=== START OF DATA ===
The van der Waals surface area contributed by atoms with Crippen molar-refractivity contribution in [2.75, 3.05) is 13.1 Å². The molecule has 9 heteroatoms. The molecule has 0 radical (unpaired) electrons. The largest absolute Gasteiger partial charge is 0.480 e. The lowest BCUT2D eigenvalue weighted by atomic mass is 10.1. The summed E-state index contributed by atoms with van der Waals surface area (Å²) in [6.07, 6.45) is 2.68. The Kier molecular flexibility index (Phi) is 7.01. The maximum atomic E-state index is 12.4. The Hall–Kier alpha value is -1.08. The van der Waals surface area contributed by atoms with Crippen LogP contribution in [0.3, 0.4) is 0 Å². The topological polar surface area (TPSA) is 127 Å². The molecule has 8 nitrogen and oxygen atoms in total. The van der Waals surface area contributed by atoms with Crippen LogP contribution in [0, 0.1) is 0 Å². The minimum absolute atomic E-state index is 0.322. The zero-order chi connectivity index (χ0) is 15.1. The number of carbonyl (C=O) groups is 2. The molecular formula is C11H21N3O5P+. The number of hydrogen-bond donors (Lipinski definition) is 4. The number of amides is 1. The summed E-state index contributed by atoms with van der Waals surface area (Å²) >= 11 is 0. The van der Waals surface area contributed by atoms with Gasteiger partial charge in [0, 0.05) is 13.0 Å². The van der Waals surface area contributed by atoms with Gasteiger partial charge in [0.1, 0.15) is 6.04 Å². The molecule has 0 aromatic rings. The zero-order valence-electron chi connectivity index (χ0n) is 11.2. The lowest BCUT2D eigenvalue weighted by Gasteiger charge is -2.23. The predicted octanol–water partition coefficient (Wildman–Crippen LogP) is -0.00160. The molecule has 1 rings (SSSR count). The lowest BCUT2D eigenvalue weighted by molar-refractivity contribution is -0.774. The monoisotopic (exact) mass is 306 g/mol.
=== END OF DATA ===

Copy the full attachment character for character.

The van der Waals surface area contributed by atoms with Crippen molar-refractivity contribution in [2.75, 3.05) is 13.1 Å². The molecule has 9 heteroatoms. The molecule has 0 radical (unpaired) electrons. The largest absolute Gasteiger partial charge is 0.480 e. The lowest BCUT2D eigenvalue weighted by atomic mass is 10.1. The summed E-state index contributed by atoms with van der Waals surface area (Å²) in [6.07, 6.45) is 2.68. The Kier molecular flexibility index (Phi) is 7.01. The maximum atomic E-state index is 12.4. The Hall–Kier alpha value is -1.08. The van der Waals surface area contributed by atoms with Crippen LogP contribution in [0.3, 0.4) is 0 Å². The topological polar surface area (TPSA) is 127 Å². The molecule has 8 nitrogen and oxygen atoms in total. The van der Waals surface area contributed by atoms with Crippen LogP contribution in [0, 0.1) is 0 Å². The minimum absolute atomic E-state index is 0.322. The zero-order chi connectivity index (χ0) is 15.1. The number of carbonyl (C=O) groups is 2. The molecular formula is C11H21N3O5P+. The number of hydrogen-bond donors (Lipinski definition) is 4. The number of amides is 1. The summed E-state index contributed by atoms with van der Waals surface area (Å²) >= 11 is 0. The van der Waals surface area contributed by atoms with Gasteiger partial charge in [0, 0.05) is 13.0 Å². The van der Waals surface area contributed by atoms with Gasteiger partial charge in [0.1, 0.15) is 6.04 Å². The molecule has 0 aromatic rings. The zero-order valence-electron chi connectivity index (χ0n) is 11.2. The lowest BCUT2D eigenvalue weighted by Gasteiger charge is -2.23. The predicted octanol–water partition coefficient (Wildman–Crippen LogP) is -0.00160. The molecule has 1 rings (SSSR count). The lowest BCUT2D eigenvalue weighted by molar-refractivity contribution is -0.774. The monoisotopic (exact) mass is 306 g/mol.